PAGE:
A speech pathologist provides therapeutic services for individuals who experience disorders with oral-motor reflexes, speech production or language processing. Candidates usually complete undergraduate training in communication sciences prior to pursuing a master’s degree from accredited school programs. Speech Language Pathologist (SLP) professionals must also complete a year of supervised clinical experience to obtain certification and pass the PRAXIS exam in speech pathology to obtain a license. Once these credentials are in place, an SLP can begin a professional career working in a variety of educational and medical settings.
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Clients that a Speech Pathologist Serves
Communication disorders occur across all stages of life. They can result from genetic, neurological, developmental, pathological, acquired or traumatic conditions that affect a person’s speech, language or oral-motor abilities. An SLP addresses clients with a broad range of communication disorders:
- Infants and children with insufficient oral-motor skills or delayed onset of speech and language
- School-age students with receptive and expressive language disorders
- Clients with articulation, fluency or voice disorders
- Senior citizens with memory loss or swallowing problems
- Individuals with auditory processing or hearing impairments
- People with cognitive impairments
- Patients who experience stroke or brain injuries
- Clients with poor social skills or pragmatic language deficits
An SLP organizes information, makes analytical decisions, and communicates effectively in verbal and written language. Primary job tasks include using appropriate assessment tools, interpreting test results, creating and conducting therapy interventions, attending staff meetings and keeping written logs about therapeutic progress. Speech-language pathologists also consult with family members, caregivers and teachers about the best ways to reinforce the use of appropriate techniques with the client to maintain motor functions or communication skills in daily interactions. Following consultations, speech-language pathologists use information gathered to revise treatment plans.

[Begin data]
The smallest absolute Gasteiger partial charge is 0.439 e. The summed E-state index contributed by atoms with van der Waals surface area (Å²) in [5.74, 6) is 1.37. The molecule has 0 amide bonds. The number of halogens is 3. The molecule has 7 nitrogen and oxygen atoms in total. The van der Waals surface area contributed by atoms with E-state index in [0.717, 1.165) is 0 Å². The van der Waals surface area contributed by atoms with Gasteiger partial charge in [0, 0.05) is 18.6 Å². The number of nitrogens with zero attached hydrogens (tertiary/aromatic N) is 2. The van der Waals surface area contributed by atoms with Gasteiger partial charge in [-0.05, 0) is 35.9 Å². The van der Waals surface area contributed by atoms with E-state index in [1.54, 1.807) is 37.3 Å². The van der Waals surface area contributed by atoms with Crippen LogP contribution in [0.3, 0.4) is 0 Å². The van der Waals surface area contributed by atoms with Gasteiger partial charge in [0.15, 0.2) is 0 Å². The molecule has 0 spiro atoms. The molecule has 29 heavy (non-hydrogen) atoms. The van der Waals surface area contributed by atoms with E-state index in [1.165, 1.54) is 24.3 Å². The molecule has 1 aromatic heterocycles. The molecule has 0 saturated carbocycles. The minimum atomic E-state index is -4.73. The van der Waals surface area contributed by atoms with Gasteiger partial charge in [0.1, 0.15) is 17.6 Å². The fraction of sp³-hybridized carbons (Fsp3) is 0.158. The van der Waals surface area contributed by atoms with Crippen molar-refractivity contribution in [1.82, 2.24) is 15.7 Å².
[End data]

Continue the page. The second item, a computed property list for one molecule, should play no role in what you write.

SLP professionals use a variety of standardized and informal assessments to evaluate the nature and degree of oral-motor problems or communication impairments a client exhibits. Test results guide development of treatment plans. Evaluations assess swallowing reflexes, motor reflexes related to feeding and speech production, vocalization and articulation abilities, speech fluency, receptive and expressive language skills, auditory acuity and processing, cognitive memory, and basic reading and writing tasks.
Depending on diagnostic results, services may be provided several times per week to start and reduced as progress is made. Treatment plans can be conducted in individual or group therapy sessions based on what benefits the client. Therapy goals may be to strengthen muscles used in speech and swallowing, to model appropriate use of sounds, to improve vocal quality, to explore alternative communication modes like sign language, to improve vocabulary and word usage through play therapy, to help students develop reading and writing skills, or to devise activities to improve memory and word retrieval skills.
Speech-language therapy can be provided in home settings, schools, hospitals, outpatient clinics, private practices, senior care facilities and rehabilitation centers. This dynamic career also affords qualified candidates many opportunities for career success. For those interested in being part of a helping profession, becoming a speech pathologist can develop into a meaningful career that connects people with the world around them.